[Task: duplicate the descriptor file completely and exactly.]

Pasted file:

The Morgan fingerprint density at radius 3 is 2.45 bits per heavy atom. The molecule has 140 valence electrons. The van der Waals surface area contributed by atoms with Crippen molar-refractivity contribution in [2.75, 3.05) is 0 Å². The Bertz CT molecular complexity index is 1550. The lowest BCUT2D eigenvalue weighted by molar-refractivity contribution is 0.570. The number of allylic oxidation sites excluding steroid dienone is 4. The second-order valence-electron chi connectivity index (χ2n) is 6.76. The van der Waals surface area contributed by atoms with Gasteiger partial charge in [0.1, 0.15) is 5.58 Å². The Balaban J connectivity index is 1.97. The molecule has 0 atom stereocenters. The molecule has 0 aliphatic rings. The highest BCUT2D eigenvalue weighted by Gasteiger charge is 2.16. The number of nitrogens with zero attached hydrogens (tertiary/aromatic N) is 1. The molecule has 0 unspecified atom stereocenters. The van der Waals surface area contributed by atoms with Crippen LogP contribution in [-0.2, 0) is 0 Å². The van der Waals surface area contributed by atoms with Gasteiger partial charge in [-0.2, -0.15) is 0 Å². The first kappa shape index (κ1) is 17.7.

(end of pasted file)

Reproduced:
The Morgan fingerprint density at radius 3 is 2.45 bits per heavy atom. The molecule has 140 valence electrons. The van der Waals surface area contributed by atoms with Crippen molar-refractivity contribution in [2.75, 3.05) is 0 Å². The Bertz CT molecular complexity index is 1550. The lowest BCUT2D eigenvalue weighted by molar-refractivity contribution is 0.570. The number of allylic oxidation sites excluding steroid dienone is 4. The second-order valence-electron chi connectivity index (χ2n) is 6.76. The van der Waals surface area contributed by atoms with Gasteiger partial charge in [0.1, 0.15) is 5.58 Å². The Balaban J connectivity index is 1.97. The molecule has 0 atom stereocenters. The molecule has 0 aliphatic rings. The highest BCUT2D eigenvalue weighted by Gasteiger charge is 2.16. The number of nitrogens with zero attached hydrogens (tertiary/aromatic N) is 1. The molecule has 0 unspecified atom stereocenters. The van der Waals surface area contributed by atoms with Crippen LogP contribution in [-0.2, 0) is 0 Å². The van der Waals surface area contributed by atoms with Gasteiger partial charge in [-0.2, -0.15) is 0 Å². The first kappa shape index (κ1) is 17.7.